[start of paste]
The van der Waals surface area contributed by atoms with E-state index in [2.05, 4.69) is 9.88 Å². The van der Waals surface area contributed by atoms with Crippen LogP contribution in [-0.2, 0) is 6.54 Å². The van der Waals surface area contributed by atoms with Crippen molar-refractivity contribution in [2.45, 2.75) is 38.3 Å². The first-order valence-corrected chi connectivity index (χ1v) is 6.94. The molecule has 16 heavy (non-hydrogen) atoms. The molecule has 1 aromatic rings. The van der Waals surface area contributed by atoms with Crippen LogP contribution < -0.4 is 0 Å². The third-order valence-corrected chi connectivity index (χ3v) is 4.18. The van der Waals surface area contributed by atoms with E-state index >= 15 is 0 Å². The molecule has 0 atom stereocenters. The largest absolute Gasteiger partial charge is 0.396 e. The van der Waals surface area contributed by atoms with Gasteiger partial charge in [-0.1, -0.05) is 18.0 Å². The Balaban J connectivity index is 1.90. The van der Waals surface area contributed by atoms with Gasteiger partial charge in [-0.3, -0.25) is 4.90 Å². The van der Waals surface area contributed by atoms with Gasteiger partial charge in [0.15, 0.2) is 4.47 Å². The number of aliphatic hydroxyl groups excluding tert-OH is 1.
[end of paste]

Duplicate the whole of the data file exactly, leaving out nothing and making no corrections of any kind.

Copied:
The van der Waals surface area contributed by atoms with E-state index in [2.05, 4.69) is 9.88 Å². The van der Waals surface area contributed by atoms with Crippen LogP contribution in [-0.2, 0) is 6.54 Å². The van der Waals surface area contributed by atoms with Crippen molar-refractivity contribution in [2.45, 2.75) is 38.3 Å². The first-order valence-corrected chi connectivity index (χ1v) is 6.94. The molecule has 16 heavy (non-hydrogen) atoms. The molecule has 1 aromatic rings. The van der Waals surface area contributed by atoms with Crippen LogP contribution < -0.4 is 0 Å². The third-order valence-corrected chi connectivity index (χ3v) is 4.18. The van der Waals surface area contributed by atoms with E-state index >= 15 is 0 Å². The molecule has 0 atom stereocenters. The largest absolute Gasteiger partial charge is 0.396 e. The van der Waals surface area contributed by atoms with Gasteiger partial charge in [-0.1, -0.05) is 18.0 Å². The Balaban J connectivity index is 1.90. The van der Waals surface area contributed by atoms with Gasteiger partial charge in [-0.3, -0.25) is 4.90 Å². The van der Waals surface area contributed by atoms with Gasteiger partial charge in [0.15, 0.2) is 4.47 Å². The number of aliphatic hydroxyl groups excluding tert-OH is 1.